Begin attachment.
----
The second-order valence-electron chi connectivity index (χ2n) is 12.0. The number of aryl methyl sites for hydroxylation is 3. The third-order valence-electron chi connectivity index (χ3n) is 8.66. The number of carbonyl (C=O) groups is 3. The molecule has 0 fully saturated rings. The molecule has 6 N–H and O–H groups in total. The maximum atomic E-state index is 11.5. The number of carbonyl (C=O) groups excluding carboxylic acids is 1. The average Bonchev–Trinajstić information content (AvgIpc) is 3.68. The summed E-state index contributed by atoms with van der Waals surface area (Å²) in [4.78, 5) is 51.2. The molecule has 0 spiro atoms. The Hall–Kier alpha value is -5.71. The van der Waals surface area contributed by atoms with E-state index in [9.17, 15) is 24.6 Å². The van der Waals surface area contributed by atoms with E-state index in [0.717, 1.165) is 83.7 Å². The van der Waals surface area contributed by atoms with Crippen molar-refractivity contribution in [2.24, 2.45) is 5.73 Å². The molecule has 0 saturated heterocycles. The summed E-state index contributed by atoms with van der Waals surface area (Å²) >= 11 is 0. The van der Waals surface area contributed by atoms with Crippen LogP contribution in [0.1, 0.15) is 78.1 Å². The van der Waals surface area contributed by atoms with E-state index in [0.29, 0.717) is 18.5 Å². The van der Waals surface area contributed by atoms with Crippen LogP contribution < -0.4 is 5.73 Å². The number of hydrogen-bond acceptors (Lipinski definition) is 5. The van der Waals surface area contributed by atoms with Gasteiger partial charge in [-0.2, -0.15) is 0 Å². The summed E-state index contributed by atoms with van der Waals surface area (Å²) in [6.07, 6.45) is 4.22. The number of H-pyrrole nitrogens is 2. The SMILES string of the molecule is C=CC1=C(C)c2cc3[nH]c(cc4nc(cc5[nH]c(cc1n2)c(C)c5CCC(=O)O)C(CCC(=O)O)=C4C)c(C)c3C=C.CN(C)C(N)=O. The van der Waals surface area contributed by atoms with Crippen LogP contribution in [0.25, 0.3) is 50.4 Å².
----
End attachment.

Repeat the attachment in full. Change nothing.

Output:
The second-order valence-electron chi connectivity index (χ2n) is 12.0. The number of aryl methyl sites for hydroxylation is 3. The third-order valence-electron chi connectivity index (χ3n) is 8.66. The number of carbonyl (C=O) groups is 3. The molecule has 0 fully saturated rings. The molecule has 6 N–H and O–H groups in total. The maximum atomic E-state index is 11.5. The number of carbonyl (C=O) groups excluding carboxylic acids is 1. The average Bonchev–Trinajstić information content (AvgIpc) is 3.68. The summed E-state index contributed by atoms with van der Waals surface area (Å²) in [4.78, 5) is 51.2. The molecule has 0 spiro atoms. The Hall–Kier alpha value is -5.71. The van der Waals surface area contributed by atoms with E-state index in [9.17, 15) is 24.6 Å². The van der Waals surface area contributed by atoms with E-state index in [0.717, 1.165) is 83.7 Å². The van der Waals surface area contributed by atoms with Crippen molar-refractivity contribution in [2.24, 2.45) is 5.73 Å². The molecule has 0 saturated heterocycles. The summed E-state index contributed by atoms with van der Waals surface area (Å²) >= 11 is 0. The van der Waals surface area contributed by atoms with Crippen LogP contribution in [0.1, 0.15) is 78.1 Å². The van der Waals surface area contributed by atoms with E-state index in [0.29, 0.717) is 18.5 Å². The van der Waals surface area contributed by atoms with Crippen LogP contribution < -0.4 is 5.73 Å². The number of hydrogen-bond acceptors (Lipinski definition) is 5. The van der Waals surface area contributed by atoms with Gasteiger partial charge in [-0.2, -0.15) is 0 Å². The summed E-state index contributed by atoms with van der Waals surface area (Å²) in [6.07, 6.45) is 4.22. The number of H-pyrrole nitrogens is 2. The SMILES string of the molecule is C=CC1=C(C)c2cc3[nH]c(cc4nc(cc5[nH]c(cc1n2)c(C)c5CCC(=O)O)C(CCC(=O)O)=C4C)c(C)c3C=C.CN(C)C(N)=O. The van der Waals surface area contributed by atoms with Crippen LogP contribution in [0.25, 0.3) is 50.4 Å².